People with Power Pressuring People without Power
I recently wrote on the Northwestern football team unionization vote and the larger questions attached to it. The push for unions in American institutes of higher education, however, is not limited to its sports programs. On Wednesday, May 14, Macalester College in St. Paul, Minnesota hosted a debate for union leaders and administrators to present their cases for and against the unionization of contingency professors at Macalester. Such a push for unionization isn’t unique to Macalester; similar movements have been successful at Tufts, Northeastern, Georgetown, George Washington, American, and most recently, nearby Hamline.
For those unfamiliar with the term, a “contingency” professor refers to an instructor who is not on a track for tenure. For those unfamiliar with that term, a “tenured” or “tenure-track” professor is a full-time professor with benefits and job security. A contingency professor, of course, is an adjunct with no benefits and rarely more than a year-to-year contract. The plight of adjunct professors is a hot topic in academic now, but an article in Salon offers an entertaining summary.
I’m going to refrain from projecting a strong opinion in this case, much like I did when I wrote about football players at Northwestern, for the simple reason that I don’t have enough information to do so. It’s a complex issue with many important variables; without such information at my disposal, the best I can do is listen, read, and process.
However, the serious concern that I have seen in both cases is the proclivity of what I’ll call authoritative bullying. At Northwestern, most of the football players who voted on April 25th were confused at best or afraid at worst. Confused as to what changes would occur if a union were to be enacted. Afraid of losing playing time or worse (that massive scholarship that NU football players get). Why? Because all authority figures in their world—former NU president, current head football coach, and many other powerful people in the Northwestern community—pressured them to vote against unionization.
My sister is a former tenure-track faculty member at Macalester, who left to pursue a full-time writing career, but is recently back to teach periodic courses. She’s one of the fortunate few in academia for whom things worked out. She got a prestigious, tenure-track position. When she left, she did of her own volition (and much to the dismay of her peers who envied her position). When she returned, it was for fun—not out of need. And yet when she spoke up in support of unionization for contingency professors at Macalester at the aforementioned May meeting, she was summarily shushed. Administrators, it turns out, aren’t the biggest supporters of the unionization of contingency faculty.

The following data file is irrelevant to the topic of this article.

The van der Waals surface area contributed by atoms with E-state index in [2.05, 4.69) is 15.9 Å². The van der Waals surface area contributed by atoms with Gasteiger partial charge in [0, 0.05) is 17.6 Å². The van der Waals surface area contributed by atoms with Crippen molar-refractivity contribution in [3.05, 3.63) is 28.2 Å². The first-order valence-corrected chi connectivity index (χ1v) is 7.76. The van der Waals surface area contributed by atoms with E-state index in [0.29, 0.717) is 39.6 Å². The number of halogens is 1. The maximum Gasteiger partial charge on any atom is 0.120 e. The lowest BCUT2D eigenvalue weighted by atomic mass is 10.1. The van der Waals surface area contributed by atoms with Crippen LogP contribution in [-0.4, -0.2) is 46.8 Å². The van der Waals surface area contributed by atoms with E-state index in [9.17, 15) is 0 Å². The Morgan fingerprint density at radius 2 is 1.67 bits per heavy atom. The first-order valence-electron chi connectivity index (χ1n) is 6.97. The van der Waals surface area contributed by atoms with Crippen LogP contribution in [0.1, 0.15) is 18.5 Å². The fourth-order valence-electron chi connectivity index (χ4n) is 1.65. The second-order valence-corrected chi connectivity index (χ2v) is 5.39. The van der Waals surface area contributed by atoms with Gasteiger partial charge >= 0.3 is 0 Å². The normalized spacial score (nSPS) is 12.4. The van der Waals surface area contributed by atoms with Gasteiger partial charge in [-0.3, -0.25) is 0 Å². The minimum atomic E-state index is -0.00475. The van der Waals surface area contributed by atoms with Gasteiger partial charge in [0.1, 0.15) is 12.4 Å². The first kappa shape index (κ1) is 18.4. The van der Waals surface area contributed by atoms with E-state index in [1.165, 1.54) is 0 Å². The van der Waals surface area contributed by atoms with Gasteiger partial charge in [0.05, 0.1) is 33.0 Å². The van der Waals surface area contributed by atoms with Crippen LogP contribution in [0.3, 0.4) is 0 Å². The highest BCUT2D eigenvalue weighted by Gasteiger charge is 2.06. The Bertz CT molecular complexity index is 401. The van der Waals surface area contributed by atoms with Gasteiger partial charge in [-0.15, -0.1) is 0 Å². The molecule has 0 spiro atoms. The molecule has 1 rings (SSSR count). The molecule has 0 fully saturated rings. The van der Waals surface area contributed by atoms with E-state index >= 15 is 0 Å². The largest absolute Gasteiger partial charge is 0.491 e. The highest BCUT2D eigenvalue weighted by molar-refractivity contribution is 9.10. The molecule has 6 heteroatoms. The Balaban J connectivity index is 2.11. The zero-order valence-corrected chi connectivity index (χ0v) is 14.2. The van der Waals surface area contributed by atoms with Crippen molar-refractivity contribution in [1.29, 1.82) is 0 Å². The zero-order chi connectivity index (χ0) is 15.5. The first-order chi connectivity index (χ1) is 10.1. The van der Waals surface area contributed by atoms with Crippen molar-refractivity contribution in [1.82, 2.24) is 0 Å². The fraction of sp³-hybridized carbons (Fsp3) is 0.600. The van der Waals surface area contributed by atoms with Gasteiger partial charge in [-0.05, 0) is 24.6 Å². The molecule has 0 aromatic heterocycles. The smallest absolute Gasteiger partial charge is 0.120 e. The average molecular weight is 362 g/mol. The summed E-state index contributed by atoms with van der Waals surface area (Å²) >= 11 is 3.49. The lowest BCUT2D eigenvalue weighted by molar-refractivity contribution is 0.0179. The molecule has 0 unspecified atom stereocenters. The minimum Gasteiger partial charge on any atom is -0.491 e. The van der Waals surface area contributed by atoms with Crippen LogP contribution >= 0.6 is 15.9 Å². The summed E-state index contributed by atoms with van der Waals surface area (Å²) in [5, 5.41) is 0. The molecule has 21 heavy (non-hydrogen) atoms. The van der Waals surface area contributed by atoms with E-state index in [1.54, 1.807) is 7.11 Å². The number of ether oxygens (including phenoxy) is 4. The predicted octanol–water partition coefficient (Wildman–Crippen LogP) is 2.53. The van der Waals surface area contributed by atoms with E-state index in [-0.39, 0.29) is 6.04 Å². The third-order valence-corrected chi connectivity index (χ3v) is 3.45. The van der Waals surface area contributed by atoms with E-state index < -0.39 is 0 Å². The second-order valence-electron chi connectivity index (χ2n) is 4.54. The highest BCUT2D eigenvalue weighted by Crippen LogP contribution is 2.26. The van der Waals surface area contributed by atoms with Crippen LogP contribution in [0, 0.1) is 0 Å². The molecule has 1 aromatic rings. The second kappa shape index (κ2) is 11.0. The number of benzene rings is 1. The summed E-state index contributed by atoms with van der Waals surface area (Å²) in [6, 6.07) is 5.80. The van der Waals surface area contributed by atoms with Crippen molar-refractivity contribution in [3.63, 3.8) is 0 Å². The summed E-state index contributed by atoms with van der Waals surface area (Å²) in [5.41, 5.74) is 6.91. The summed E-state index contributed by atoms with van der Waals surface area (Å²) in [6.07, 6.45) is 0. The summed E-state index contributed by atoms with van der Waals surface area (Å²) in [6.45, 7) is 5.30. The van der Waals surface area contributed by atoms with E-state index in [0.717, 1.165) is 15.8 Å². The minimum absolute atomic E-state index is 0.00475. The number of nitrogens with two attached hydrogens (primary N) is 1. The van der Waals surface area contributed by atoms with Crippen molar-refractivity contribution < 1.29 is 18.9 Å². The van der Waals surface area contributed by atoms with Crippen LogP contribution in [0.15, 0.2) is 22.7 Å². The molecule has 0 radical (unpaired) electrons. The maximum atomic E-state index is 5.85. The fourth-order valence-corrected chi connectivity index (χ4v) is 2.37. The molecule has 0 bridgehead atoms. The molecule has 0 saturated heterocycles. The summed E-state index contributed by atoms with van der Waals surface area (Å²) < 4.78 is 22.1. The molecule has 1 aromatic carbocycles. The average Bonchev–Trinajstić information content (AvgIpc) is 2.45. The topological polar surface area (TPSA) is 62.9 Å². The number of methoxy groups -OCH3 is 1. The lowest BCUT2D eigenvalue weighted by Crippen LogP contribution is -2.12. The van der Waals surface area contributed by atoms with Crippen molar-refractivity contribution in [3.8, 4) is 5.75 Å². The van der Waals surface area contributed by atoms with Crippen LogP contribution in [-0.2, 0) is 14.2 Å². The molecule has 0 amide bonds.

I’m a super college nerd. By that, I mean that I love higher education and the culture on intellectual college campuses so much that I read about them voraciously, envision attending hundreds of them myself, and work with countless students, helping them find their best fit schools. Macalester has long been one of my favorite schools. It’s a PhD placement factory, underlying its intellectual atmosphere and the personal investment in undergraduate students that most faculty members hold. It’s a liberal place that is a hotbed for political activism, social justice, and in short, equality. Add in its urban location and ambitious student body, and its #10 overall ranking in my personal rankings makes a lot of sense.
I don’t know if unionization is the best way to improve the situation of contingency professors, but there is one thing that I do know. Contingency professors are abused. And when people in power use that power to intimidate those without power, I begin to question the integrity not only of those administrators but also of the institution. For Northwestern and Macalester, unquestionably two of my very favorite schools, to feature prominently in this conversation—albeit in very different circumstances—deeply saddens me.